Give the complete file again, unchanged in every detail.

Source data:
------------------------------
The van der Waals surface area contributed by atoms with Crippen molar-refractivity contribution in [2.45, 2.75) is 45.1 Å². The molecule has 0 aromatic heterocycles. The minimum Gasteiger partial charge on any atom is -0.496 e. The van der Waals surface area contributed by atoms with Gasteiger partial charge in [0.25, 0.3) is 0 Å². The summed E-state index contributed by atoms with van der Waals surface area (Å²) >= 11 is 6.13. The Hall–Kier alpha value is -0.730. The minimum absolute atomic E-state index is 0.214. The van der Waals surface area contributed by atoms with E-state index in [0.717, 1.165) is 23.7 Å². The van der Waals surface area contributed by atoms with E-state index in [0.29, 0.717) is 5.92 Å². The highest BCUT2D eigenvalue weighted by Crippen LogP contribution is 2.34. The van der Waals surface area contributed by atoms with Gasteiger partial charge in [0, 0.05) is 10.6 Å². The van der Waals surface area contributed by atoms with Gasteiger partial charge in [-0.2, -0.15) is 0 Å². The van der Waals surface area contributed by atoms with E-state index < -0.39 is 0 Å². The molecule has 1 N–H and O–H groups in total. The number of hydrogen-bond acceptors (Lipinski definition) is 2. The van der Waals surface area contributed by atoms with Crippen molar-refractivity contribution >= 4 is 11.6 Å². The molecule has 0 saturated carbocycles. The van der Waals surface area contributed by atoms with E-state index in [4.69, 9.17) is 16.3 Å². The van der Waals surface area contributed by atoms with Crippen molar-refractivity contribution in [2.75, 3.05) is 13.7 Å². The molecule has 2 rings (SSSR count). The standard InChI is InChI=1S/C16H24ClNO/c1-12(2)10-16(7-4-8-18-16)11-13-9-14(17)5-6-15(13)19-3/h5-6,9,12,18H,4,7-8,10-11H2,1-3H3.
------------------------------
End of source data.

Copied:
The van der Waals surface area contributed by atoms with Crippen molar-refractivity contribution in [2.45, 2.75) is 45.1 Å². The molecule has 0 aromatic heterocycles. The minimum Gasteiger partial charge on any atom is -0.496 e. The van der Waals surface area contributed by atoms with Gasteiger partial charge in [0.25, 0.3) is 0 Å². The summed E-state index contributed by atoms with van der Waals surface area (Å²) >= 11 is 6.13. The Hall–Kier alpha value is -0.730. The minimum absolute atomic E-state index is 0.214. The van der Waals surface area contributed by atoms with E-state index in [0.717, 1.165) is 23.7 Å². The van der Waals surface area contributed by atoms with E-state index in [0.29, 0.717) is 5.92 Å². The highest BCUT2D eigenvalue weighted by Crippen LogP contribution is 2.34. The van der Waals surface area contributed by atoms with Gasteiger partial charge in [0, 0.05) is 10.6 Å². The van der Waals surface area contributed by atoms with Gasteiger partial charge in [-0.2, -0.15) is 0 Å². The van der Waals surface area contributed by atoms with E-state index < -0.39 is 0 Å². The molecule has 1 N–H and O–H groups in total. The number of hydrogen-bond acceptors (Lipinski definition) is 2. The van der Waals surface area contributed by atoms with Crippen molar-refractivity contribution >= 4 is 11.6 Å². The molecule has 0 saturated carbocycles. The van der Waals surface area contributed by atoms with E-state index in [4.69, 9.17) is 16.3 Å². The van der Waals surface area contributed by atoms with Crippen molar-refractivity contribution in [2.75, 3.05) is 13.7 Å². The molecule has 2 rings (SSSR count). The standard InChI is InChI=1S/C16H24ClNO/c1-12(2)10-16(7-4-8-18-16)11-13-9-14(17)5-6-15(13)19-3/h5-6,9,12,18H,4,7-8,10-11H2,1-3H3.